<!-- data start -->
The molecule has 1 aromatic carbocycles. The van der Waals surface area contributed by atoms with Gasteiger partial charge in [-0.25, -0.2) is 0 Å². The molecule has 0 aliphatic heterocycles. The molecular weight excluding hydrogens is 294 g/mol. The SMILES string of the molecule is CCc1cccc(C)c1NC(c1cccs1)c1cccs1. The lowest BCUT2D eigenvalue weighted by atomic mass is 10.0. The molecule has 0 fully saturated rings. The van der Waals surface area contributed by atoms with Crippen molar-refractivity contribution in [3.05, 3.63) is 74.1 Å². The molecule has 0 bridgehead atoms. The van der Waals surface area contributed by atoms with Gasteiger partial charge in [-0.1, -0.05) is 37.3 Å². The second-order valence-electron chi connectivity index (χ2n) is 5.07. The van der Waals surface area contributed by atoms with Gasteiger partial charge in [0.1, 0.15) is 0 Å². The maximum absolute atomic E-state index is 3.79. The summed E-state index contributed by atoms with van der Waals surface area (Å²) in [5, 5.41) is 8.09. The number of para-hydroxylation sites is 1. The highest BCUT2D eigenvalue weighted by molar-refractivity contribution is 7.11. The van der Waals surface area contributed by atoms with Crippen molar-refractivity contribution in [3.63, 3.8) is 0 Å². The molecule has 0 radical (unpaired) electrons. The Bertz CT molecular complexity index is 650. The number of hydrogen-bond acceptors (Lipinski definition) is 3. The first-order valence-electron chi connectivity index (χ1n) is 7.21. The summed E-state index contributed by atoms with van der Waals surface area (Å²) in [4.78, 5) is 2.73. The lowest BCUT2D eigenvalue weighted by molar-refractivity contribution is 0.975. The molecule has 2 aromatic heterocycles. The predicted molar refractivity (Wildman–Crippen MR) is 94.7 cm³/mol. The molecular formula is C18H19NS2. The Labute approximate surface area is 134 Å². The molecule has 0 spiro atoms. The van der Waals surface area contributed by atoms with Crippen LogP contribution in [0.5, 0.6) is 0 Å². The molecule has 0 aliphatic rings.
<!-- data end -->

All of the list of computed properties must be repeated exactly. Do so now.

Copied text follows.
The molecule has 1 aromatic carbocycles. The van der Waals surface area contributed by atoms with Gasteiger partial charge in [-0.25, -0.2) is 0 Å². The molecule has 0 aliphatic heterocycles. The molecular weight excluding hydrogens is 294 g/mol. The SMILES string of the molecule is CCc1cccc(C)c1NC(c1cccs1)c1cccs1. The lowest BCUT2D eigenvalue weighted by atomic mass is 10.0. The molecule has 0 fully saturated rings. The van der Waals surface area contributed by atoms with Crippen molar-refractivity contribution in [3.05, 3.63) is 74.1 Å². The molecule has 0 bridgehead atoms. The van der Waals surface area contributed by atoms with Gasteiger partial charge in [-0.1, -0.05) is 37.3 Å². The second-order valence-electron chi connectivity index (χ2n) is 5.07. The van der Waals surface area contributed by atoms with Gasteiger partial charge in [0.1, 0.15) is 0 Å². The maximum absolute atomic E-state index is 3.79. The summed E-state index contributed by atoms with van der Waals surface area (Å²) in [5, 5.41) is 8.09. The number of para-hydroxylation sites is 1. The highest BCUT2D eigenvalue weighted by molar-refractivity contribution is 7.11. The van der Waals surface area contributed by atoms with Crippen molar-refractivity contribution in [3.63, 3.8) is 0 Å². The molecule has 0 radical (unpaired) electrons. The Bertz CT molecular complexity index is 650. The number of hydrogen-bond acceptors (Lipinski definition) is 3. The first-order valence-electron chi connectivity index (χ1n) is 7.21. The summed E-state index contributed by atoms with van der Waals surface area (Å²) in [4.78, 5) is 2.73. The lowest BCUT2D eigenvalue weighted by molar-refractivity contribution is 0.975. The molecule has 2 aromatic heterocycles. The predicted molar refractivity (Wildman–Crippen MR) is 94.7 cm³/mol. The molecular formula is C18H19NS2. The Labute approximate surface area is 134 Å². The molecule has 0 spiro atoms. The van der Waals surface area contributed by atoms with Crippen LogP contribution in [0.5, 0.6) is 0 Å². The molecule has 0 aliphatic rings.